The next job is to add a counter.  At this point in learning the code for a counter object is given, which is another good way of protecting the learner: sometimes you want them to be able to add and use a new class without having to create it, and in this case it’s as simple as copying the code from a text file and pasting it into the new empty class.  We can then use that class by adding it to the world and calling its methods without worrying how they’re implemented, although the curious can always take a look.

The turtle needs to be able to access the counter, and so we learn about constructor methods, and how to pass the world’s counter reference to the turtle.  At this point we also see how to add objects to the world object using code rather than by placing it manually.

A few adjustments to the point scoring process leaves a complete playable game.

In this session (videos 11-16 from Mik’s blog) a lot has been covered, from the simple steps needed to add sound effects to the game to some massive concepts involving references and object interactions, and on the way we’ve seen a couple of ways that the learner can be helped to focus on the concepts they need to learn rather than getting bogged down in details they just don’t need yet.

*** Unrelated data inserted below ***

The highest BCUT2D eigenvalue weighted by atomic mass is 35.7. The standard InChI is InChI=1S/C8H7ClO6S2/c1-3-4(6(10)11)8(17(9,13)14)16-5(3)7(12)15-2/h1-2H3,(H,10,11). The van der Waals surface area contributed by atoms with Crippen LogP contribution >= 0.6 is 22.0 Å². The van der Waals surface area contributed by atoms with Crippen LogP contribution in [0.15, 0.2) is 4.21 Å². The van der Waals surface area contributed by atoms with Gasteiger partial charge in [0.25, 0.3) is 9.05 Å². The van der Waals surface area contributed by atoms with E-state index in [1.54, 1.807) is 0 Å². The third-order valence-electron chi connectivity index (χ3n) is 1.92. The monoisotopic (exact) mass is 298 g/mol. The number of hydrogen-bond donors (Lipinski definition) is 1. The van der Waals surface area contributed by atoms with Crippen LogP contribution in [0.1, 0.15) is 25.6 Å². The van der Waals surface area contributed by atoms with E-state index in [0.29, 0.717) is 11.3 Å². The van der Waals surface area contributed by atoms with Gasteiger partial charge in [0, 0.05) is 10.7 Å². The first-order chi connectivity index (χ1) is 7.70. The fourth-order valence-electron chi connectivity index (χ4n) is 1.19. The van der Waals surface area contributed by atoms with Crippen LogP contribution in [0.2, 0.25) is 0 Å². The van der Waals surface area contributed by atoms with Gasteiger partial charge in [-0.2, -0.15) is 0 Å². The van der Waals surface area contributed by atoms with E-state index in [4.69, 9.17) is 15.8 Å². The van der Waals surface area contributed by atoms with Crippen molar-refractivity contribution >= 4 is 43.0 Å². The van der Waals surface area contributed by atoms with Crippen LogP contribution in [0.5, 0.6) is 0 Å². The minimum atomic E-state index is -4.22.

I still don’t know how to use Greenfoot for the sort of tasks needed for OCR GCSE computing yet, but I’m left far more optimistic that there will indeed be a way, as well as admiring the way that Greenfoot helps the student understand, from easy to access code documentation through layout tools to code completion.


Greenfoot part 2

turtle game with snakes and lettuces

Turtle game with snakes and lettuces

I’m still progressing with the Greenfoot videos, and my turtle game has now developed to the point where I control the turtle who eats the lettuces, while the snakes move randomly around and eat the turtle.

The code is still straightforward, although I’m already using constructs like If statements, sensing keyboard input, generating random numbers and moving my code into functions called from the Act method rather than writing a very long Act method – I like the way that good code practice is encouraged from the start.  In the same way, documentation via comments is encouraged.

Turtle code stage 2

Turtle code stage 2

Greenfoot definitely has a more grown-up feel than most of the other things I’ve looked at so far, while still being game-based.  The game so far is already open to many variations, both in graphics and in behaviour, even at this early stage.